Support for employees switching to electric
An increasing number of businesses are now offering salary sacrificeschemes as an employee benefit, helping to make driving a fully electric car more affordable for their staff.
Typically payroll deductions mean employees forego a portion of their gross salary as a contribution towards leasing an EV, while also reducing their income tax liability by taking advantage of the employer’s right to deduct VAT and reduced social security contributions. It’s a great wheez.
How about workplace charging?
Understandably charging EVs is of critical concern to many businesses considering switching, particularly where vehicles may well be used far more intensively than private cars, often right through the working day (and sometimes even night!).
Commercial vehicles are likely to rely on 3 main methods of charging:
At the workplace, e.g. staff car park, vehicle depot etc.
Using the public chargepoint network (often with a particular focus on rapid charging, to reduce the time the vehicle needs to be idle)
At employees’ homes, where staff take vehicles home and have the benefit of off-street parking for charging overnight / at weekends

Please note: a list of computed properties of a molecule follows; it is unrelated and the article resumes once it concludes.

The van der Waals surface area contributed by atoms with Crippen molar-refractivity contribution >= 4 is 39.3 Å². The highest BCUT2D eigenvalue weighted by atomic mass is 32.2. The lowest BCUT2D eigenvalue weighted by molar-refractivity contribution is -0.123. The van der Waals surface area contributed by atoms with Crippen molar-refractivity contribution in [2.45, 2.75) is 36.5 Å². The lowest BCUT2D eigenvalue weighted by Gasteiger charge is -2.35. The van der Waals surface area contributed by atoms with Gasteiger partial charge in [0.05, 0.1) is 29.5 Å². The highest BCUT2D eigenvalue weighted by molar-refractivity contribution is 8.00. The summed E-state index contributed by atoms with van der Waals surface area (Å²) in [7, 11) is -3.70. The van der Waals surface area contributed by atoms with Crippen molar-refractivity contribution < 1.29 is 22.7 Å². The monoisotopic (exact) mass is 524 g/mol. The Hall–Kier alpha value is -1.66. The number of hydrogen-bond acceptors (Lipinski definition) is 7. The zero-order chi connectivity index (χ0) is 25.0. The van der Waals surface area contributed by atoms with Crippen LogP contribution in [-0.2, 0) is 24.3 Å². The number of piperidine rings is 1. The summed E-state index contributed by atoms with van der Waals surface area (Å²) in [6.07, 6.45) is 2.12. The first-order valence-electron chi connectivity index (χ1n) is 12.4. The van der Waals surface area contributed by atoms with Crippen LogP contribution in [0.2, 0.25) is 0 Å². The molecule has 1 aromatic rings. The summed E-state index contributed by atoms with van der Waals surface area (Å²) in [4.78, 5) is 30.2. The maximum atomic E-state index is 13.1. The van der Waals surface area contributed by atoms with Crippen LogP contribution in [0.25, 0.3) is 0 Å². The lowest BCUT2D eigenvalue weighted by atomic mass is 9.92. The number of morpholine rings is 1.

Offering employees the opportunity to charge private cars while at work is also a significant staff benefit, particularly for those who may live in dwellings such as flats and terraces without off-street charging facilities.
Making chargepoints available at the workplace can mean that charging effectively takes no time, given it then becomes part of employees’ existing journey habits. It also makes a very significant contribution to the overall provision of chargepoints, increasing public confidence over this crucial decade as the switch to EVs accelerates.
In February 2021 the UK government opened up the Workplace Charging Scheme (WCS) to small to medium enterprises (SMEs) and the charity sector, providing a boost as staff increasingly return to work following lockdowns during the COVID pandemic. The changes will also mean that small accommodation businesses such as B&Bs can benefit from the funding, supporting rural economies and tackling the ‘range anxiety’ associated with long journeys.
The WCS is voucher-based, providing support towards the up-front costs of the purchase and installation of electric vehicle chargepoints.
CAfS maintains a supplier directory, as an independent listing of businesses providing green products and services in Cumbria, including electric vehicle chargepoint installation.